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Where Are the Insanely Great Tech Companies? January 27, 2011

Posted by Peter Varhol in Strategy.

This article asks an interesting question – why aren’t there more Apples?  In other words, why aren’t there more companies that design products that catch the imagination of an increasingly large user base, to the point where, as a commenter on a previous article noted, “If Apple made a toilet, I would buy it.”

In the spirit of full disclosure, I am not of that ilk.  My consumer and business tech purchases are entirely about function and price, not style.  I’m not trying to make a statement of who I am with my gadgets (or maybe I am – my gadgets are boring and functional – yes, and cheap; maybe that’s me).  I don’t own Apple products, although I was a Mac aficionado from its introduction from the mid-1980s up until the mid-1990s.  I still own an original 128K Mac (and yes, it still boots).

I think the article is really off base, however.  The explanation seems to be that Apple focuses on simplicity of design (which it does, for the most part), at the expense of meeting quarterly revenue goals (which is simply not correct).

I don’t think meeting financial goals has a whole lot to do with it (although it is probably a minor factor).  For one thing, I think Apple’s circumstances are unique.  The dominant and visionary founder is sent off into the wilderness, while his company is run by the suits.  Eventually he returns with a new technical foundation (OS X) and greater maturity.  He commands leadership because of a combination of vision, history, and force of personality.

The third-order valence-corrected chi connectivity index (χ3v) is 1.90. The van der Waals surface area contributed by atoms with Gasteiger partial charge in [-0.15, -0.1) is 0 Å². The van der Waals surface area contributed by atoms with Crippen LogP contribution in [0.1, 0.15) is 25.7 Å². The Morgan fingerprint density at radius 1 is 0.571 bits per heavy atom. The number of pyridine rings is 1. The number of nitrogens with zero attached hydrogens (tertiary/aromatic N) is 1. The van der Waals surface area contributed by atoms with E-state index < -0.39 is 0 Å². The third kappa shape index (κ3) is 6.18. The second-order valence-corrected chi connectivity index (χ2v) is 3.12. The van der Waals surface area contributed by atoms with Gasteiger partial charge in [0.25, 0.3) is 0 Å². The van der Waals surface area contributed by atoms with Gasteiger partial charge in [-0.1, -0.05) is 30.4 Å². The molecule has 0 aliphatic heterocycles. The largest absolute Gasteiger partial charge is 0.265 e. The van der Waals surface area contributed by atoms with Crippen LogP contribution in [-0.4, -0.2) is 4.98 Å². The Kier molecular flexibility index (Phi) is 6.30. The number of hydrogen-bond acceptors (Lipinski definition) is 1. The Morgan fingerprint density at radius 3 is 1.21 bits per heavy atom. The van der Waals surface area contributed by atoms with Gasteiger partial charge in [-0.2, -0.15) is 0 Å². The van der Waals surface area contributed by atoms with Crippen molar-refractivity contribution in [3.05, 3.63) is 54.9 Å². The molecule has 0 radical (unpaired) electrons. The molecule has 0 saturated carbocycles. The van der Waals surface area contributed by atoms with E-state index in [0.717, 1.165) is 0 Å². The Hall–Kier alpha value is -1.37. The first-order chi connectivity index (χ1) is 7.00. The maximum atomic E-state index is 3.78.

But in general I think it’s more than that.  In most tech companies, there are a lot of competing opinions and interests.  Marketing, engineering, and sales (and undoubtedly others) have competing voices at the table of product development and offering, and often these voices disagree.  The result is usually a compromise that pleases no one, least of all the customer.  Engineering wants to design the technically best, but the market wants something less comprehensive, and sales can’t sell it at the required price point.

I’ve been in meetings at some companies where the entire strategy discussion focuses on satisfying other constituencies in the company, rather than the customer.  In fairness, without such agreement, nothing would ever get done.  But ultimately, it means a muddled or even incorrect focus on the product, market, and customer.  We fail to delight, because we have to compromise to move forward.

In Apple, Steve Jobs drives everything.  I’m sure there are disagreements at the tactical level, and if these rise above a certain threshold, Jobs is the final arbiter.  An engineering or marketing person isn’t going to be passive-aggressive in the face of a decision by Jobs.  He has earned the right to expect compliance with his decisions.

I think it’s such unique circumstances that drive Apple to be better than other tech companies.  In comparison, Microsoft has promoted debate and dissent, which may help engineers define their product.  But it doesn’t send a clear message to the markets.

Apple’s approach isn’t an unalloyed good.  If they are wrong, they can be spectacularly wrong.  Jobs is too good to be that wrong.  But that doesn’t mean that the Apple innovation model can easily be replicated elsewhere.



1. Where Are the Insanely Great Tech Companies? - January 27, 2011

[…] imagination of an increasingly large user base, to the point where, as a commenter on a previous… [full post] Peter Varhol Cutting Edge Computing strategy 0 0 0 0 […]

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